San Bernardino County Tenants Need Covid-19 Relief Now!


Governor Newsom Issues Executive Order to Protect Renters and Homeowners During COVID-19 Pandemic

Under the Governor’s Executive Order, through May 31, 2020, evictions related to non-payment of rent for COVID-19-related economic hardships have been halted. If you are financially impacted by COVID-19 and can’t pay your full rent, make sure to let your landlord know in writing no later than seven days after the rent is due, and save documentation as proof. Learn of other financial assistance.

California Eviction Moratorium

California issued a statewide moratorium on residential evictions for renters who cannot pay their rent because of COVID-19 related economic hardships. The moratorium went into effect on March 27 and is valid through May 31, 2020.​

If COVID-19 has impacted your ability to pay all or part of your rent, you should:

  • Explain your financial situation to your landlord and relay how much you are able to pay 
  • Save all financial documents 
  • Pay as much of your rent as you can

If your landlord is attempting to evict you for not paying rent and you took all of the above steps, contact a local legal aid provider.


California Partnership, has a pdf generator to make a letter to notify your landlord about the rent moratorium. Just add your info and it will generate a pdf and email it to you. You can print it or attach it to an email to notify your landlord:


The Governor's Executive Order is guidance for local counties and municipalities, leaving them to enforce the eviction moratorium. As the Los Angeles Times wrote on March 25th:  

While federal, state and local governments have provided some protection against evictions and foreclosures during the escalating pandemic, landlords and tenants agree they need a lot more help to prevent people from losing their homes and properties. And the number of people looking for relief could be staggering. On Wednesday, Gov. Gavin Newsom announced that more than 1 million Californians have applied for unemployment benefits this month after being laid off because of the pandemic.

Landlord groups have started telling their members to stop evicting tenants, cancel any planned rent increases and waive late fees for nonpayment — all previously unthinkable proposals from apartment owners who have spent tens of millions of dollars to block state and local ballot measures to expand rent control.

“This is an unprecedented crisis, and through no fault of their own, people are struggling,” said Jim Lapides, spokesman for the National Multifamily Housing Council, a national landlord advocacy group. “It’s up to us to do our part.”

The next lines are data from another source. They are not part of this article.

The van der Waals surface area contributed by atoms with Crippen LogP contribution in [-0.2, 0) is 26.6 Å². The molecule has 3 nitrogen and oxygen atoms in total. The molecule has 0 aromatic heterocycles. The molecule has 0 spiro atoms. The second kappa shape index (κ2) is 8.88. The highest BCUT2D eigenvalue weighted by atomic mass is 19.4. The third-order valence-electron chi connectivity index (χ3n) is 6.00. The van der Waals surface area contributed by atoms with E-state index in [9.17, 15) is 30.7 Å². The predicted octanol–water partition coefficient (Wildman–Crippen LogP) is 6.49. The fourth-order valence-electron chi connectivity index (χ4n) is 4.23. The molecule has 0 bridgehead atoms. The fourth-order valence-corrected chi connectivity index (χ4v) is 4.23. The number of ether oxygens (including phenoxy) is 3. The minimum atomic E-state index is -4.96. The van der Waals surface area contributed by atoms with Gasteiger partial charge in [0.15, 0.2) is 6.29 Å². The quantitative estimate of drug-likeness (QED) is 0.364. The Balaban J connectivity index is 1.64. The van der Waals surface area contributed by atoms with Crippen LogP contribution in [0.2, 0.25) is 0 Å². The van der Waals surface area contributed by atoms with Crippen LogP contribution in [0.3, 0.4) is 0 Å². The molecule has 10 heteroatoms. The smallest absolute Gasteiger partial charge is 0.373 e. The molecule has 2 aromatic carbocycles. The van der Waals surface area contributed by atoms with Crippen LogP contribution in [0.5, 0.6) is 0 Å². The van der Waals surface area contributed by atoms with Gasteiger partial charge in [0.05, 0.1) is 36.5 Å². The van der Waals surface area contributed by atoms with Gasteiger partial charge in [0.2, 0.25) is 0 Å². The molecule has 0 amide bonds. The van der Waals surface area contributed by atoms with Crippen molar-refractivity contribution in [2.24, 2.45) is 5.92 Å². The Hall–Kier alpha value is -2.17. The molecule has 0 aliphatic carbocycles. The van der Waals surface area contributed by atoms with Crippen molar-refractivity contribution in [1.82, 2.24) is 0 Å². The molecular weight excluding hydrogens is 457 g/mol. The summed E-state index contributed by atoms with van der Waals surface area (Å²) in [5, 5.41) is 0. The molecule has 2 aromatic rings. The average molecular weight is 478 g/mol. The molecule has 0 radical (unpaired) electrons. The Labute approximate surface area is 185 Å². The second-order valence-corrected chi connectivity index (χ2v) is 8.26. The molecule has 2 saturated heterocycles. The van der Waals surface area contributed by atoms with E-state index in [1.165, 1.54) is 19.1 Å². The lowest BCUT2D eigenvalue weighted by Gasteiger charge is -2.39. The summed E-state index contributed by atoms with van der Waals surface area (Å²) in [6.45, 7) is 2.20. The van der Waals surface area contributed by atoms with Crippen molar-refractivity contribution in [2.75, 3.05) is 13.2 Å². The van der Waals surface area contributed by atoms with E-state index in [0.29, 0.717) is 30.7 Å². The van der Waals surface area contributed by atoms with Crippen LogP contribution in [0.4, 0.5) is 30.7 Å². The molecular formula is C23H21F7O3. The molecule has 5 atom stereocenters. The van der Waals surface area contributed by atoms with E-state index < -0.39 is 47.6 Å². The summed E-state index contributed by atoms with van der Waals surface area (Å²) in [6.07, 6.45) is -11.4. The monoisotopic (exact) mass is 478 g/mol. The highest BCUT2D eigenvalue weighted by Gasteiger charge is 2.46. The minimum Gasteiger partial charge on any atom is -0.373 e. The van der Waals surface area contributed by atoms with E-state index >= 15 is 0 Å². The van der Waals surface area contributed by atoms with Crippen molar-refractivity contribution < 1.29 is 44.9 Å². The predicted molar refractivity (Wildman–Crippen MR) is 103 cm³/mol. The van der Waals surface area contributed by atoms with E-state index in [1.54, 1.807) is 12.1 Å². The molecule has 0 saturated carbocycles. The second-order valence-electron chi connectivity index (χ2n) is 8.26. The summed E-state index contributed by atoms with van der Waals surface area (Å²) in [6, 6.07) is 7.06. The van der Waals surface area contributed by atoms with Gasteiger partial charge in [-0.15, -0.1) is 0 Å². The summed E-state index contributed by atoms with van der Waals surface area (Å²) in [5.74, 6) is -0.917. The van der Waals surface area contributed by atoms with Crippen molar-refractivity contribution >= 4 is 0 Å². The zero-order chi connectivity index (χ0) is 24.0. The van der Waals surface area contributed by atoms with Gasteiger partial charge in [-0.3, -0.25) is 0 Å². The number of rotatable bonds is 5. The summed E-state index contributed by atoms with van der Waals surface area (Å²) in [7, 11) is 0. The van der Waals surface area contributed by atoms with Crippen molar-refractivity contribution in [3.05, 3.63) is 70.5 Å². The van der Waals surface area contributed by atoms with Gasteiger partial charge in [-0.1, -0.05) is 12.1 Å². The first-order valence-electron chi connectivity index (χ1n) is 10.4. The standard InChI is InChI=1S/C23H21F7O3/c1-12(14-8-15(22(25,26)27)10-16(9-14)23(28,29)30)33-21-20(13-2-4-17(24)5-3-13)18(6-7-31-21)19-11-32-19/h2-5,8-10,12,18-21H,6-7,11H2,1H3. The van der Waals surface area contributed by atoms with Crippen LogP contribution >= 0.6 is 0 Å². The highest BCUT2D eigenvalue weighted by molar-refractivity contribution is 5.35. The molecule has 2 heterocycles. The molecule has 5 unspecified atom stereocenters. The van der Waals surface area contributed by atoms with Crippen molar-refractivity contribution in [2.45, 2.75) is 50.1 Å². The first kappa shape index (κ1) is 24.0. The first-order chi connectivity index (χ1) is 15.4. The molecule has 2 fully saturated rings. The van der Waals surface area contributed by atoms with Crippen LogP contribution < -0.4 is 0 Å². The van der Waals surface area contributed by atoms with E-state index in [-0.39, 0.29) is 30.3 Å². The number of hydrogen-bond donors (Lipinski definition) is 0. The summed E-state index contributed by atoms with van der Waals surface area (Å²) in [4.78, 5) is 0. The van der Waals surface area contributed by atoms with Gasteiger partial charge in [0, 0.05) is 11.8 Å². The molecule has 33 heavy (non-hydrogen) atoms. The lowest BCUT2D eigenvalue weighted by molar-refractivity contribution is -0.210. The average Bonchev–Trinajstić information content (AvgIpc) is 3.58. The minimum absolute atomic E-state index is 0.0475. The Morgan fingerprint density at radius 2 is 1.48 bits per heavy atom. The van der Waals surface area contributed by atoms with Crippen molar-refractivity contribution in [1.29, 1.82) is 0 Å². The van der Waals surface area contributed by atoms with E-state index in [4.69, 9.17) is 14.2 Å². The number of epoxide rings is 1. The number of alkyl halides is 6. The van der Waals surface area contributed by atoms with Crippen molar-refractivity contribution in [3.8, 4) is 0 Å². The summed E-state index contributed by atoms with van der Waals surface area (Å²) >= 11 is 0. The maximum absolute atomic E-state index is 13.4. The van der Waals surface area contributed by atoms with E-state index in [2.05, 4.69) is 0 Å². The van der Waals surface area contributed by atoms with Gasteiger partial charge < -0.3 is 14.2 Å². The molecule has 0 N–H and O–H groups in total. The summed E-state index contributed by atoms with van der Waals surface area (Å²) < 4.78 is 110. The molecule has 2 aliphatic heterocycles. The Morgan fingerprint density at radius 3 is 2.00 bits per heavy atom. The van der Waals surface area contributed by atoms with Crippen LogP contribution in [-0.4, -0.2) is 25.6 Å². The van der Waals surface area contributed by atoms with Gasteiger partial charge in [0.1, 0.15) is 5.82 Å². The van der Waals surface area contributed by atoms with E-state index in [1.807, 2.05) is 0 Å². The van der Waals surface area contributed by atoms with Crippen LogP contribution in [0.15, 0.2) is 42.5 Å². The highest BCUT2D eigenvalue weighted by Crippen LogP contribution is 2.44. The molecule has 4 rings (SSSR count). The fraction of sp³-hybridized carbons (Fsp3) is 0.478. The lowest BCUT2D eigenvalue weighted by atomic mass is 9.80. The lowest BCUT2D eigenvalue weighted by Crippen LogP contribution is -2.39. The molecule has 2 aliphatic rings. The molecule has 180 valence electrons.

On Sunday, the group told its members that they should halt evictions for anyone affected by the coronavirus for the next three months, hold off on rent increases and work out payment plans for tenants. The California Apartment Assn., the state’s largest landlord group, has made a similar request of its members.

Newsom has not banned evictions or foreclosures outright. Instead, keeping with his approach of releasing guidelines and advisories rather than legal mandates during the pandemic, he issued an executive order last week asking cities and counties to enact such bans.

Without overarching statewide action, the response has been a patchwork.

We need more.

The San Bernardino County Board of Supervisors (BOS) adopted a version of the Governor's order below on March 24th.

  • Resolution No. 2020-19 Exercising the County’s Police Power to Impose Substantive Limitations on Residential and Commercial Evictions and Foreclosures.
  • Resolution No 2020-27 Strongly Urging Basic Utilities Providers – Including Water, Gas, Electricity and Telecommunications – to Impose Moratoriums on Service Disconnections and Late Fees for Non-Payment in Response to Novel Coronavirus pandemic. 

However, the BOS emphasized that the resolutions only apply to properties in the unincorporated county areas; that each municipality will need to pass their own resolutions; and they only set the duration of the resolution for 30 days (not the May 31st date that the Governor stated).

The BOS also neglected to address the existing homelessness crisis; protections or accomodations for formerly incarcerated persons who are ineligible for housing programs; nor did they offer any solutions for how people would be able to pay a month or more of back rent upon the end of the stay-at-home order.   

Now, at the upcoming April 7th meeting, there is nothing on the agenda regarding the moratorium, so it appears that they will be waiting to address this issue again until April 21st. That is too long! 

What does more look like? 

We are calling for an extension on the  eviction moratorium and either rent forgiveness or a one year payment plan. The COVID 19 epidemic emergency is going to go on past May 31st. People have been out of work for several weeks and the social distancing will be in effect for several more weeks. A new resolution should include a spread out payment plan for at least one year after the emergency ends.

Most people will not know there is a moratorium in place or know to write a letter.  Residential or commercial tenants should not be required to write letters to their landlord.

The Board of Supervisors should work with each municipality to pass their own resolutions for a rent freeze and eviction moratorium so that residents throughout the county are protected. 

The county could implement a 90 day rent forgiveness for residential and commercial tenants and explore other possible economic relief measures for residents and local businesses tenants. The county can work with other public entities, team up with other cities or special districts to create a "COVID 19 Recovery District" using either an Annexation development plan, Community Revitalization Investment Authority or an Enhance Infrastructure Financing District. All these instruments already exist in California state law.

In June or July, when the moratorium ends, many people, who will continue to be out of work, will be confronted with many months of back rent due.  This is going to drive many more people into homelessness. The county could use any of the bond instruments listed to spread that ballooning rent debt out over many years.